Fiction - Commercial - Corporate - Animation - Documentary

The Killers – 1964


This week, our recommended film is Don Siegel’s hard-as-nails Hemingway riff The Killers, starring Lee Marvin and Clu Ghalager on top form, and a surprisingly vicious Ronald Reagan. it’s great pulpy fun, lean and mean. For an even more complete experience, make it a double-bill with the earlier, more « respectable » Burt Lancaster version.

General Idi Amin Dada, A Self-Portrait – 1974


This week’s choice is strongly influenced by our recent travels. Barbet Schroeder’s suicidal documentary is basically a home movie of one of Africa’s strangest post-independence dictators, Idi Amin: half-clown, half-monster, this sub-Saharan Saddam with a towering ego somehow approved the project and gave the cameras unrestricted access, and the result is electrifying. Given how media-savvy people are today, it is unlikely any despot will commit the same mistake again. See it. It is as hilarious as it is terrifying.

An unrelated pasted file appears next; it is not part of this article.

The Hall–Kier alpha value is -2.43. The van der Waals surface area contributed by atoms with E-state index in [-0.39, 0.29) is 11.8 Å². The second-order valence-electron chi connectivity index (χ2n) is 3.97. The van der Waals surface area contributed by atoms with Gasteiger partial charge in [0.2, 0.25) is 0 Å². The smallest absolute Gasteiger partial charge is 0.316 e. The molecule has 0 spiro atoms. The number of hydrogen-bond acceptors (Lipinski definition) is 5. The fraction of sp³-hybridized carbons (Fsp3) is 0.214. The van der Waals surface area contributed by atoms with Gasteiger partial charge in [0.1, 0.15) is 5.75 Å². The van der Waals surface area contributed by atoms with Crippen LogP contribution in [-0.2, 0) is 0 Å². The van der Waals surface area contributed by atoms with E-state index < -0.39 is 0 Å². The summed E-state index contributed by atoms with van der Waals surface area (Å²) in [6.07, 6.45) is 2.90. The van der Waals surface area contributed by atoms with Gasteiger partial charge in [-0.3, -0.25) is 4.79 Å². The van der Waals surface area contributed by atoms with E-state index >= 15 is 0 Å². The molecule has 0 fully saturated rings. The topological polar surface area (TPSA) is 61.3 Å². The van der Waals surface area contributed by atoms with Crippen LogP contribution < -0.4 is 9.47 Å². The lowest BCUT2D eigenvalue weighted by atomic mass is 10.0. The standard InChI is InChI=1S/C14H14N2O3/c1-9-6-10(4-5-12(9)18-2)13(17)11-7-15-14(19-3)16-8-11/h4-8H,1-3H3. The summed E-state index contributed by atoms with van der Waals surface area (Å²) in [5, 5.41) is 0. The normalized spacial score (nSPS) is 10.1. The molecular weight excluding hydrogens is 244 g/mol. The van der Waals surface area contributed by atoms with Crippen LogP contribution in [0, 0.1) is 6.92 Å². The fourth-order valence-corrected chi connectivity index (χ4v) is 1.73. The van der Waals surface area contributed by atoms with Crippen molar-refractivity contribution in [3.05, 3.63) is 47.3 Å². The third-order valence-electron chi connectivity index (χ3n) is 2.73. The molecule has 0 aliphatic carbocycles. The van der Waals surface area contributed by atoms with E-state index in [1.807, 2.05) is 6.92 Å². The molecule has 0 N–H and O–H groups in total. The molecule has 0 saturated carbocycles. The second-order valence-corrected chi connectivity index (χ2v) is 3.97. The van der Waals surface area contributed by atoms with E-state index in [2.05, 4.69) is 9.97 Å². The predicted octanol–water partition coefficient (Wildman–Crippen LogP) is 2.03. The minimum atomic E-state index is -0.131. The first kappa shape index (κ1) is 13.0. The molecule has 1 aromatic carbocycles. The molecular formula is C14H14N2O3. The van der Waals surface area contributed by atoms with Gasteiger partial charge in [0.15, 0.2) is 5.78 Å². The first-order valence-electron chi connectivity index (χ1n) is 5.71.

Nausicaä of the Valley of the Wind – 1984


We’ve got a thing for long titles this month, as well as strong female characters. Nausicaa, however, is far removed from Mad Max’s Furiosa or Alien’s Ripley. She is a thoughtful, luminous being, a celebration of humanity at its best, wrapped in what is, if not Miyazaki’s greatest masterpiece, then at the very least his first. It’s a beautiful, epic eco-fable, and the animation has not aged a day, let alone three decades.

Mad Max: Fury Road – 2015


George Miller’s return to his insane dystopia is exactly what it promised to be, no more, no less. And that is a very good thing. In an age of overlong, personality-free blockbusters that spoon-feed their audiences, Fury Road is a refreshing sight indeed. Throwing exposition to the wind, it plunges you headfirst into a hyperactive bleached hell full of grotesques, percussion and violence, a cinematic Dante’s Inferno, with Charlize Theron’s kick-ass Furiosa (not our protagonist, but definitely our hero) playing Virgil to Tom Hardy’s solid and understated Max. It might amount to little more than a sustained action scene, but if so, it’s the best one we’ve seen in a very long time, and the most fun we’ve had at the movies in a decade.